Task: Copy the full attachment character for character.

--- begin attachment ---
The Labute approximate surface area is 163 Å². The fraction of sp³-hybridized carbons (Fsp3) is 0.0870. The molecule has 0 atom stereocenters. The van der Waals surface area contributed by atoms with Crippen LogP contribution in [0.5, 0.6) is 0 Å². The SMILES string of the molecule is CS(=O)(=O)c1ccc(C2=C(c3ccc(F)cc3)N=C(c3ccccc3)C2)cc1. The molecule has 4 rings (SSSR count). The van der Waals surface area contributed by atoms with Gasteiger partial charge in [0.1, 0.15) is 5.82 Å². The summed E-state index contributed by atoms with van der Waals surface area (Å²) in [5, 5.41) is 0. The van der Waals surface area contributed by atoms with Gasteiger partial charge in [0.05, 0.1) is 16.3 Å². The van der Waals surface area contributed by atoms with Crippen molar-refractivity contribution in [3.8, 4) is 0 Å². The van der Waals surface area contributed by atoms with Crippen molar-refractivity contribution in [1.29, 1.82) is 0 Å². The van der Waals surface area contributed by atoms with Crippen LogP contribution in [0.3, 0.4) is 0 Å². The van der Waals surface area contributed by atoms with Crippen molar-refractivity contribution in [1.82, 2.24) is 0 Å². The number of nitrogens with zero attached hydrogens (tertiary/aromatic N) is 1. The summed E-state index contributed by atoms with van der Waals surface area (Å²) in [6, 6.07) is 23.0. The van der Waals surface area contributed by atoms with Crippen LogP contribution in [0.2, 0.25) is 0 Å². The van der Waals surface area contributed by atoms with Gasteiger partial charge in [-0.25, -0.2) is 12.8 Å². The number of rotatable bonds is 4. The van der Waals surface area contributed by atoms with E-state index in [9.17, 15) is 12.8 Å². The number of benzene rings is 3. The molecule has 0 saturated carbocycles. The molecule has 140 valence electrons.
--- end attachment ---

The Labute approximate surface area is 163 Å². The fraction of sp³-hybridized carbons (Fsp3) is 0.0870. The molecule has 0 atom stereocenters. The van der Waals surface area contributed by atoms with Crippen LogP contribution in [0.5, 0.6) is 0 Å². The SMILES string of the molecule is CS(=O)(=O)c1ccc(C2=C(c3ccc(F)cc3)N=C(c3ccccc3)C2)cc1. The molecule has 4 rings (SSSR count). The van der Waals surface area contributed by atoms with Gasteiger partial charge in [0.1, 0.15) is 5.82 Å². The summed E-state index contributed by atoms with van der Waals surface area (Å²) in [5, 5.41) is 0. The van der Waals surface area contributed by atoms with Gasteiger partial charge in [0.05, 0.1) is 16.3 Å². The van der Waals surface area contributed by atoms with Crippen molar-refractivity contribution in [3.8, 4) is 0 Å². The van der Waals surface area contributed by atoms with Crippen molar-refractivity contribution in [1.29, 1.82) is 0 Å². The van der Waals surface area contributed by atoms with Crippen LogP contribution in [0.3, 0.4) is 0 Å². The van der Waals surface area contributed by atoms with Crippen molar-refractivity contribution in [1.82, 2.24) is 0 Å². The number of nitrogens with zero attached hydrogens (tertiary/aromatic N) is 1. The summed E-state index contributed by atoms with van der Waals surface area (Å²) in [6, 6.07) is 23.0. The van der Waals surface area contributed by atoms with Crippen LogP contribution in [0.2, 0.25) is 0 Å². The van der Waals surface area contributed by atoms with Gasteiger partial charge in [-0.25, -0.2) is 12.8 Å². The number of rotatable bonds is 4. The van der Waals surface area contributed by atoms with E-state index in [9.17, 15) is 12.8 Å². The number of benzene rings is 3. The molecule has 0 saturated carbocycles. The molecule has 140 valence electrons.